“My writing is nothing. My boxing is everything.” So said the one and only Ernest Hemingway, one of the twentieth century’s most captivating and revered writers.
Best-selling literary titan. Celebrity. Hard drinker. Womanizer. Big game hunter. Bull fight aficionado. Hemingway was a man’s man who wore many hats other than that of writer. And, to be sure, boxer was one of the roles he honed with genuine zeal. While he was by no means a professional fighter (more on that later), Hemingway was most certainly a die-hard fan who liked to lace up the gloves and climb into the ring.
Just how into boxing was Hemingway? Well, as a child, he posed for a picture as John L Sullivan, reflecting his early passion for the sweet science. Indeed, several of Hemingway’s most revered short stories focus on boxing and boxers: “The Killers,” “Fifty Grand,” and “The Battler” quickly come to mind. Each of these works, to varying extents, are steeped in the fight game. Furthermore, Hemingway’s classic novel, The Sun Also Rises, literally starts with a description of the boxing background of Robert Cohn, one of the book’s central characters. Make no mistake, Papa, as Hemingway came to be affectionately called, was obsessed with boxing. Obsession, though, doesn’t necessarily imply skill.
While Hemingway was nothing if not brave – documented acts of courage on the battlefield attest to as much — he wasn’t exactly Gene Tunney once he slipped through the ropes. Hemingway’s skill-set as a fighter may have been suited to barroom brawls, but street fighting is a far cry from scientific boxing. Although strong and aggressive, he tended to be clumsy and consistently left himself an open target in the ring. However, to give credit where credit is due, he persisted with boxing despite his limitations. As with writing fiction though, heart and determination only go so far. One ultimately either has the goods or doesn’t.
Enter one F. Scott Fitzgerald. Yes, that F. Scott Fitzgerald, of The Great Gatsby fame. Scott, as he was known to intimate associates, was living in Paris at the same time as Hemingway, and the two would go on to develop one of the most peculiar friendships in literary history. Consider that Fitzgerald was already a best-selling author when he first met Hemingway, while Ernest, four years Fitzgerald’s junior, was struggling. Still, it was Fitzgerald who revered Hemingway. Hemingway, you see, was a far cry from most of the degenerate expatriates populating Paris at the time.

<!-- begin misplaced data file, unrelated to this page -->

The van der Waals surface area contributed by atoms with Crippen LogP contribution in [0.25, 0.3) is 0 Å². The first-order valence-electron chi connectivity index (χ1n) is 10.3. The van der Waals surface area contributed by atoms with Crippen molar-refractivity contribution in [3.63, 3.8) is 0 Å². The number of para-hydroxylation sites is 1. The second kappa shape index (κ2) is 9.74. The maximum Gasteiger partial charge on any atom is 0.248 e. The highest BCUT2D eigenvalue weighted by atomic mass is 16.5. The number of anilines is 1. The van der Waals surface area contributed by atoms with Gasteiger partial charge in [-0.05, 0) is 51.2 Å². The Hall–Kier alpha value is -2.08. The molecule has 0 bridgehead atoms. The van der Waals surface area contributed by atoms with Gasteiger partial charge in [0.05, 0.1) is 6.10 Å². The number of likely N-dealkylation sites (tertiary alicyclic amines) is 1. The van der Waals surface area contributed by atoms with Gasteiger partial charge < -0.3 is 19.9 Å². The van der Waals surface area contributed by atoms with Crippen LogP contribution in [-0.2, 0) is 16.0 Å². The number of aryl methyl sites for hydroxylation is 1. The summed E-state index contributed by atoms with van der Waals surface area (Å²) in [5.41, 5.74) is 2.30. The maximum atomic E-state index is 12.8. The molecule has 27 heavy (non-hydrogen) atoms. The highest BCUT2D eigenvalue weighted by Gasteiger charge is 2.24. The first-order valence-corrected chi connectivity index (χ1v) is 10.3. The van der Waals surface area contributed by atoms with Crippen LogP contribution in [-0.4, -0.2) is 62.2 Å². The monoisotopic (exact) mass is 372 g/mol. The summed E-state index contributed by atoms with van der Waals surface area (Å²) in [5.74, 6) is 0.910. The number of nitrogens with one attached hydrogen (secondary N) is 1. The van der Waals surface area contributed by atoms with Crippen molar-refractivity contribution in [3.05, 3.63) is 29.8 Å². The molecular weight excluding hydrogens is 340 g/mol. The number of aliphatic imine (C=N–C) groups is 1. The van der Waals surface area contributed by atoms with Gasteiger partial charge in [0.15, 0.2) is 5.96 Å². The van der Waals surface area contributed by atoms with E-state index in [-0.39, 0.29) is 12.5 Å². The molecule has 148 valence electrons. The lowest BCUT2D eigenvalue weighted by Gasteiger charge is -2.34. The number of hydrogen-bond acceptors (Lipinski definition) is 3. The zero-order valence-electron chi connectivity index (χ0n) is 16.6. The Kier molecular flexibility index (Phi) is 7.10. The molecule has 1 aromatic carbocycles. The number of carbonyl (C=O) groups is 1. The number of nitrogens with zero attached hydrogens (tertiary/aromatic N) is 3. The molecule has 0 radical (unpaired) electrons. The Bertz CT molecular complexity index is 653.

Openly masculine, swaggering and gregarious, the young World War One veteran — Hemingway had been severely wounded in combat while serving as an ambulance driver in Italy — commanded every room he entered.
Not only could Hemingway out-drink even the wildest members of the so called “Lost Generation” bohemian cohort, he also engaged in activities, like hunting and boxing, that intimidated his peers and made them appear soft in comparison. Like countless others, Fitzgerald developed a case of hero worship. Yet unlike most of the people keen to join Hemingway’s burgeoning cult-like following, Fitzgerald was at least the man’s equal as a writer.
While Hemingway was indeed on the precipice of emerging as a literary heavyweight, Fitzgerald had already found enviable establishment success and recognition. And given that Hemingway’s hyper-masculinity was always grounded in fragility, a threat to his supremacy, in any regard, could prove problematic. As such, the young author tried to assert himself by disrespecting and challenging Fitzgerald. Despite this, Scott, like so many others, largely accepted it. But such “chemistry” can lead to combustion, and feelings reportedly inflamed one especially heated afternoon in 1929.
By that time, Hemingway was beginning to surpass Fitzgerald as an artist. Not only did his first published novel, The Sun Also Rises, shake up the world of letters, his follow-up book, A Farewell To Arms, was (and still is) considered a masterpiece of war fiction. A reminder, though: Hemingway wasn’t much of a boxer. But limitations aside, he had some legitimate in-ring experience due to sparring with the likes of Canadian writer Morley Callaghan, who was a genuinely skilled fighter, on several occasions.
On that 1929 day in question, however, Fitzgerald reportedly acted as timekeeper, and he apparently let the second round with Callaghan run a minute too long. Bad enough, sure, but in those bonus sixty seconds, Callaghan put Ernest on the canvas. For a man as competitive as Hemingway, the round’s perceived length was enough to warrant outrage and suspicion. Loudly blaming Fitzgerald for wanting to see him get thrashed by Callaghan, Hemingway, as he was known to do, escalated the situation.
That is, of course, if one can trust this apocryphal tale of literary violence. Hemingway is said to have later claimed that Fitzgerald had let the round extend for an obscene ten minutes – an entirely ridiculous charge. Callaghan’s testimony about the incident in his autobiography, written after Fitzgerald’s death, would go on to elevate the story to the realm of literary legend. Interestingly, Fitzgerald is said to have never published a word about the fight. Perhaps he was ashamed, but it’s more likely than not that the incident was soon forgotten, only to be revisited after memories and specifics had faded, and alternative histories had taken root in the minds of each participant. And although he was volatile by nature, Hemingway’s correspondence with Fitzgerald after that infamous day remained warm and supportive.
However, if there’s a moral to this story, it’s that boxing can never escape controversy – even among its most unlikely participants. — Sean Crose